An item in IEEE Spectrum by Prachi Patel notes the development of a smart traffic system in Pittsburgh. Called Surtrac, the system developed by CMU professor Stephen Smith uses Artificial Intelligence techniques to adapt traffic signals to current conditions.
Prof. Smith's research suggests that Surtrac has reduced trip times 25 percent and idling times by over 40 percent, a significant difference.
Although such a result may obtain in the short term, decreases in congestion may evaporate over time due to the phenomenon of induced demand. In brief, induced demand refers to an increase in consumption of a resource after its supply is increased.
A smart traffic management system that reduces congestion would be equivalent to widening the roadways. That is, reduced congestion would produce more empty pavement at any given time, just as a program of road construction would produce. Historically, road construction programs have proven ineffective in reducing congestion in the long run.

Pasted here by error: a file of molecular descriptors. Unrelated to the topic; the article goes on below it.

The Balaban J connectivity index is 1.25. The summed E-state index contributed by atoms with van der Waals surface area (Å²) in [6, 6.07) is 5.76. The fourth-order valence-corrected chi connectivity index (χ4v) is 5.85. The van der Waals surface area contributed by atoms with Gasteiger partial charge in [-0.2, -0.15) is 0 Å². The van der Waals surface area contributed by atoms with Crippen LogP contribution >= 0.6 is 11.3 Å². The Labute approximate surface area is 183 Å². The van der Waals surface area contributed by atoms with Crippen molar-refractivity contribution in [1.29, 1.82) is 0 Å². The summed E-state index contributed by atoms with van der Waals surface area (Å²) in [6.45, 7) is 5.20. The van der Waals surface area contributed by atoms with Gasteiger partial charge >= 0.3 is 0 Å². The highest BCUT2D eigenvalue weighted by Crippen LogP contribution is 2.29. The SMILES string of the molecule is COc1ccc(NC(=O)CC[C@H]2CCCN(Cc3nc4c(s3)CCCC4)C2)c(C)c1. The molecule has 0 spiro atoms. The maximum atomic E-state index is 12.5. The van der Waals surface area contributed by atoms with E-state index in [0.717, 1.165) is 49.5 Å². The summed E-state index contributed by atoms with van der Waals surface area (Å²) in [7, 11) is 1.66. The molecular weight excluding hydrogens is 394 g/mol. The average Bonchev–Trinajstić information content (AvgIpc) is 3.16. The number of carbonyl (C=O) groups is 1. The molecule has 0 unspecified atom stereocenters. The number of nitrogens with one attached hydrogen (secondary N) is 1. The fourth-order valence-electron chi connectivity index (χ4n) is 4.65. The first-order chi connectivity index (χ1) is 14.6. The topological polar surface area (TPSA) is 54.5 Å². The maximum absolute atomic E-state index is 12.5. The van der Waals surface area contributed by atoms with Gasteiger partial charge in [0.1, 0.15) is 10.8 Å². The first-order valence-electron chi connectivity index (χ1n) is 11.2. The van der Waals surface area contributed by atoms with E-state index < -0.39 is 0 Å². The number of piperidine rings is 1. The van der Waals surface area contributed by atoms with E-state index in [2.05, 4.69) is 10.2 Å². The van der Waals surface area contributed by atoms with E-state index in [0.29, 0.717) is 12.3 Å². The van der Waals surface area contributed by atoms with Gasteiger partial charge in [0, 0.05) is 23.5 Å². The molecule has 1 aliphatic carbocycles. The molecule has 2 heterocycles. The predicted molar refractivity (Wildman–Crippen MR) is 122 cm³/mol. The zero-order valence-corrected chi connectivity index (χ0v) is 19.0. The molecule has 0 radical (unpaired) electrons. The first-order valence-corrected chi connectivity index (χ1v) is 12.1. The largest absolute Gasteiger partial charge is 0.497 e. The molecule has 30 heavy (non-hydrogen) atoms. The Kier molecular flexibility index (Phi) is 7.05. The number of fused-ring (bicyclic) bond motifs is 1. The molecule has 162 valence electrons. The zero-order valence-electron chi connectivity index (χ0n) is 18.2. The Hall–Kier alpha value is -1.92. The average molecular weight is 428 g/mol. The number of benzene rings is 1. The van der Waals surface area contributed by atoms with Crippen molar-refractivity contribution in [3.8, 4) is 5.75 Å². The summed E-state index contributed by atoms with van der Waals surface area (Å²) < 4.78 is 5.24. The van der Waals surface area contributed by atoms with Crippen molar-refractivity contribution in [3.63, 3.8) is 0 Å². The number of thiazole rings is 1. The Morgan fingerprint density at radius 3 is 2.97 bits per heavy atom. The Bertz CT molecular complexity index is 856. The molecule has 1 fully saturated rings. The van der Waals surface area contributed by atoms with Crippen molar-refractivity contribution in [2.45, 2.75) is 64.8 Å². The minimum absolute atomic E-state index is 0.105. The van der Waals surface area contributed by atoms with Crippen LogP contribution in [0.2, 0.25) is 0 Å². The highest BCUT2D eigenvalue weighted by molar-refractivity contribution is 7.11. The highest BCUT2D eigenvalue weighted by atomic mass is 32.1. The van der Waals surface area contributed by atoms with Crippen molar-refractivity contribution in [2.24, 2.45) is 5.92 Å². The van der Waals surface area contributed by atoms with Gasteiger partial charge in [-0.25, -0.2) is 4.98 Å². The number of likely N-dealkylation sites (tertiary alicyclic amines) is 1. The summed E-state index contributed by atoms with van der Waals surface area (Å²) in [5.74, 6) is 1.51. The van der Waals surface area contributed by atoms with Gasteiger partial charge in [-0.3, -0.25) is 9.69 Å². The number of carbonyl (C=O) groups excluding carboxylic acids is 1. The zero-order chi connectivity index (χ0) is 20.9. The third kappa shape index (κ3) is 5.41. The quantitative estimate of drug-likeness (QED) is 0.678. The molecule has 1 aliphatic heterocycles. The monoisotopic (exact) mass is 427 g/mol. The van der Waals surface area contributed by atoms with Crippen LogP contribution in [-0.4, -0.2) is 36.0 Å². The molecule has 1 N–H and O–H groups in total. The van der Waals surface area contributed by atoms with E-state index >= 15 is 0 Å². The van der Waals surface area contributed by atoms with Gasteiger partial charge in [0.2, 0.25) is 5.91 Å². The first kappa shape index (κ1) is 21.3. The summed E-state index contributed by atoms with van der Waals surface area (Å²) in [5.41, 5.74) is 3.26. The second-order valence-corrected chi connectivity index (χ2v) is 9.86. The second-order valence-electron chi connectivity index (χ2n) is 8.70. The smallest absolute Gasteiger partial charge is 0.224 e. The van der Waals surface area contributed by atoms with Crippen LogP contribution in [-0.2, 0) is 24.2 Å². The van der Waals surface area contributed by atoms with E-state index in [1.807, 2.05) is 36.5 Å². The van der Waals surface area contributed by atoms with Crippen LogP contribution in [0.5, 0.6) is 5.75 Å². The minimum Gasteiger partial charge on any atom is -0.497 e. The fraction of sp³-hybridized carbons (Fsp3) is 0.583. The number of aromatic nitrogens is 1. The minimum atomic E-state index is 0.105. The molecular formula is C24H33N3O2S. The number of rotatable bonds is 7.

In effect, smart traffic management would fall prey to Jevons' Paradox.
There are more effective solutions, such as congestion pricing or even increased parking fees. However, such schemes are politically touchy since car-loving citizens tend to see them as craven cash grabs. This perception may be what killed former New York Mayor Bloomberg's plan to implement congestion pricing in that city.
The Mayor eventually opted for a smart traffic system, an approach that does not excite the same political problems.
In the final analysis, the popularity of smart traffic management systems may have much to do with their political rather than their engineering features.
In the meantime, you can learn how Swedes in Stockholm have learned to love, or live with, their congestion pricing scheme!